Polluters Dumping into Florida Waterways

New Report from Environment Florida Ranks the Top Industrial Polluters
For Immediate Release

Tampa, Fla.– Industrial facilities dumped excessive pollution into Florida’s waterways 270 times over 21 months, the tenth worst total in the nation, according to a new report by Environment Florida Research & Policy Center. However, the facilities rarely faced penalties for this pollution. Environment Florida Research and Policy Center is releasing its Troubled Waters report as the federal government tries to weaken clean water protections and slash enforcement funding for the U.S. Environmental Protection Agency and the states.

“All Florida waterways should be clean for swimming, drinking water, and wildlife,” said Jennifer Rubiello, state director with Environment Florida. “But industrial polluters are still dumping chemicals that threaten our health and environment, and they aren’t being held accountable.”

In reviewing Clean Water Act compliance data from January 2016 through September 2017, Environment Florida Research & Policy Center and Frontier Group found that major industrial facilities are regularly dumping pollution beyond legal limits set to protect human health and the environment, both in Florida and across the country.

"Florida’s environmental health is directly tied to our economic health," said U.S. Representative Kathy Castor. "That means clean water, clean beaches, a beautiful and clean Tampa Bay, and a clean Gulf of Mexico. Our state and federal agencies need to do more to curb pollution, and that includes having a strong EPA to ensure we get the water quality we all deserve and depend on.”

After ranking the top ten polluters statewide, public officials, conservation advocates, students, professors and community leaders are joining in an effort to raise the alarm for stronger permits, enforceable limits, and more funding for clean water programs.

“Hillsborough Bay, Clearwater Harbor, and the Alafia River, three of the waterways on the receiving end of polluted water in our region, are designated for recreational use,” said Andy Hayslip, Executive Director of the Tampa Bay Waterkeeper. “That means these industrial facilities are dumping toxic pollutants in places where people regularly fish, swim and boat.”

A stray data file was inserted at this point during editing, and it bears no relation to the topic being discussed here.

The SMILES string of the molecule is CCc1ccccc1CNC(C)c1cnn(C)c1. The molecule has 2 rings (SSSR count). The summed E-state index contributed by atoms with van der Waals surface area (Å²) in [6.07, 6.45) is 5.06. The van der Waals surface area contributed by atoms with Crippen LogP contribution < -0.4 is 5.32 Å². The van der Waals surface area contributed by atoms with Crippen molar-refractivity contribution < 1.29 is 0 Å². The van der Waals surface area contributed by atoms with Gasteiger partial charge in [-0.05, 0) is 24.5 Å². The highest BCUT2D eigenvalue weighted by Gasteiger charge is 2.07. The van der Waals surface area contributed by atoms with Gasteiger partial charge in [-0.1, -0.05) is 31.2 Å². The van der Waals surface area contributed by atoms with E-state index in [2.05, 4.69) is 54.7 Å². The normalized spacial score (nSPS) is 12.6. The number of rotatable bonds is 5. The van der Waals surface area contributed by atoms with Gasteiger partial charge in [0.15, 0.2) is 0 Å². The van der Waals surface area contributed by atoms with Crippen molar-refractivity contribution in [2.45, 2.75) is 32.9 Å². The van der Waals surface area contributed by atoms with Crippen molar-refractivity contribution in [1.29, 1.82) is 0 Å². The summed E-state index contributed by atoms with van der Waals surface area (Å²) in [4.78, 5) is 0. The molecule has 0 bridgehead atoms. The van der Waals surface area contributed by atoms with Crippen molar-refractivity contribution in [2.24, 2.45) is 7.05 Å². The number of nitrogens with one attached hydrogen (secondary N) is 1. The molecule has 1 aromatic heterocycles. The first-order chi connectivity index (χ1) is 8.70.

Troubled Waters shows that polluters, who are spewing everything from fecal matter to heavy metals to oil and grease into the water,  rarely face penalties.

"The Clean Water Act was passed in 1972 with the goal of making all of our country’s waterways safe for fishing and swimming," said Dr. Chris Meindl, Director of the Florida Studies Program and Associate Professor of Geography at the University of South Florida St. Petersburg. "This report shows that Clean Water Act enforcement continues to suffer and must improve if we want water we can trust."

In response, the report recommends several measures to ensure stronger enforcement of, and protection for, clean water.

"Repeat violators should not be allowed to operate in our region," said Jaclyn Lopez, Senior Attorney for the Center for Biological Diversity. "State and federal agencies should be doing everything they can to protect Tampa Bay’s wildlife, fisheries, and economy."

Unfortunately, the state legislature passed bills earlier this month that could soon make the pattern of pollution worse.

“Statewide, we know that more needs to be done to hold these polluters accountable when they violate their permits,” Rubiello said. “This is a call to action, and the report is where we can begin.”

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